Sharing Jack with the world
BEDFORD -- Raising five children in this day and age is no small feat. Raising five children when one of them has an autism spectrum disorder is an achievement on a whole other level.
Life isn't easy for the Cariello clan, and on some days it would be easy to complain, but Carrie Cariello has chosen to focus on how having an autistic child has changed her family for the better.
The 38-year-old Bedford mother has written a book that chronicles her often funny and sometimes poignant experiences with her family, including son Jack, who was diagnosed as autistic at age 2 in 2006.
"What Color is Monday?" began as a collection of Cariello's essays written for Autism Spectrum News' online blog. She began piecing the essays together and expanding on them, and within a few months, she had herself a book.
"When the material and inspiration is with you every day, it wasn't hard to do," she said.
In the book, Cariello explains that she can't point to any particular moment when she could say with certainty that Jack had autism. She just knew something wasn't right.
"His language wasn't developing normally," she writes. "He never pointed or gestured, and he had a difficult time managing solid foods. Jack rarely made eye contact, and he didn't babble or coo. He rarely seemed content in his own skin."
Finally, a pediatric specialist in Buffalo, where the family lived at the time, confirmed Jack's diagnosis of autism spectrum disorder, specifically pervasive developmental disorder. The next day, Cariello discovered she was pregnant with her fourth child.
Shortly after Jack's diagnosis, the Cariellos moved from Buffalo to Bedford, to be closer to family in an area where her husband, Joseph, could open a new dental practice. Once there, the Cariellos immediately enrolled Jack in the Bedford Early Education Program.
Carrie credits the program and Jack's teacher, Emily Blahnik, with much of his developmental progress.
Blahnik gave the Cariellos tips on managing Jack's behavior and was able to draw out some language from him. Soon, Jack was able to string two and three words together.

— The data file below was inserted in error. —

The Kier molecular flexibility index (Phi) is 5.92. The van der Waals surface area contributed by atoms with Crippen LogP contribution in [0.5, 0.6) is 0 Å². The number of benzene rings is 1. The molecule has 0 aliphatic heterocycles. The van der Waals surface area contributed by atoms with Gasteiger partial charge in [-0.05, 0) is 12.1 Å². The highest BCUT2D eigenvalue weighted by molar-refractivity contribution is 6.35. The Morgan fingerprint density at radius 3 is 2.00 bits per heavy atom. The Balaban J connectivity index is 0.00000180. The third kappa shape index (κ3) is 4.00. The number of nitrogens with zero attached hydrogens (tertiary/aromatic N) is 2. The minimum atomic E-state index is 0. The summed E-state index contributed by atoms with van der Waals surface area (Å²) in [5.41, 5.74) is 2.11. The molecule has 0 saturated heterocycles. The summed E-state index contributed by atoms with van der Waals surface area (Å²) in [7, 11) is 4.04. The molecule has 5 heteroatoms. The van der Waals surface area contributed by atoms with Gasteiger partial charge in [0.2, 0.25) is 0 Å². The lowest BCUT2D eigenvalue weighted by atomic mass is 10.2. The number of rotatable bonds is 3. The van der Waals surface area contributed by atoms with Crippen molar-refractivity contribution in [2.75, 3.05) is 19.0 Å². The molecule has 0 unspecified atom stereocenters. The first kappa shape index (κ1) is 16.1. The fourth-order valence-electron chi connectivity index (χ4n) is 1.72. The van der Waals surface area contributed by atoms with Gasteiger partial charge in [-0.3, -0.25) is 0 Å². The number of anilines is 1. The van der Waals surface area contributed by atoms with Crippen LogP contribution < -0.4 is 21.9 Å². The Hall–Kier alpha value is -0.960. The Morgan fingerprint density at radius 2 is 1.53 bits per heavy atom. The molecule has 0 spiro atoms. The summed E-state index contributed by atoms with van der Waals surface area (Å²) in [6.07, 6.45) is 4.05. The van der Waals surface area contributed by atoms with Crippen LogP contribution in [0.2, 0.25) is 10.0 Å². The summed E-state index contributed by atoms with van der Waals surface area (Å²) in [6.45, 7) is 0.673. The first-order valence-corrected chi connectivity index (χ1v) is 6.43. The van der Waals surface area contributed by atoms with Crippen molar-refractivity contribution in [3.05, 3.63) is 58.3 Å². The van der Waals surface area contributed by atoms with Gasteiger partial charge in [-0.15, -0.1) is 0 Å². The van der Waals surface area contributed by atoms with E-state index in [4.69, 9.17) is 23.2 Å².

"She gave us our child back," Cariello said of Blahnik. "We were really floundering. It's hard to say where we'd be without all of that."
While Jack's chart says he has limited verbal skills, makes only variable eye contact and has difficulty with social cues, his mother knows he's more than a collection of test scores and medical jargon. Writing "What Color is Monday?" was a way to share the Jack she knows with the world.
"I resolved to never reduce Jack to a mere paper boy, but instead to spring him to life in all of his autistic glory, to really see him for who he is," she writes. "Because underneath all of the diagnostic testing and medical terminology was a beautiful, sweet little boy struggling to shine."
Cariello said her other children help Jack, now 9, do just that.
Joey, 10, Charlie, 7, Rose, 5, and Henry, 4, provide Jack with plenty of opportunity for social interaction, and, in many ways, treat him just as they would any other sibling.
"They push him more. They challenge him differently than I do," Carrie Cariello said.
Yet they're protective of their brother and are sources of frequent support as he navigates his world. For example, Jack's refusal to do karate turned completely around when he was able to attend class with his siblings. Jack, his mother said, grasps the concept of family.
"It is such a gift to see the way he is with the other kids," Cariello said. "There is no greater joy than hearing them dancing and laughing in the playroom."
Cariello said her public experiences with Jack have been overwhelmingly positive.
"I've never once in nine years been offended by people's reaction to him," she said. "I've been nothing but touched by the way people interact with him."
From the people who send license plates from across the country (Jack's newest passion), to those who extend small kindnesses to him every day, Cariello said, she's been impressed by Jack's interactions with the world.
"People are anxious to bridge the gap," she said. "I used to hold him close, to protect him, but as I peel my layers away and let him interact with the world, I know that it is a gift."
Cariello said the boy who assigns each day of the week a color and has very little cognitive flexibility has as much to teach the world as he has taught his own family.
"The irony is that, in my quest to help him reach his full potential, I'm actually reaching my own," Cariello writes in the book's final pages. "I am a far better mother because of him, and he has taught me so much."
The color of Monday is revealed at the end of the book, which is available on amazon.com.
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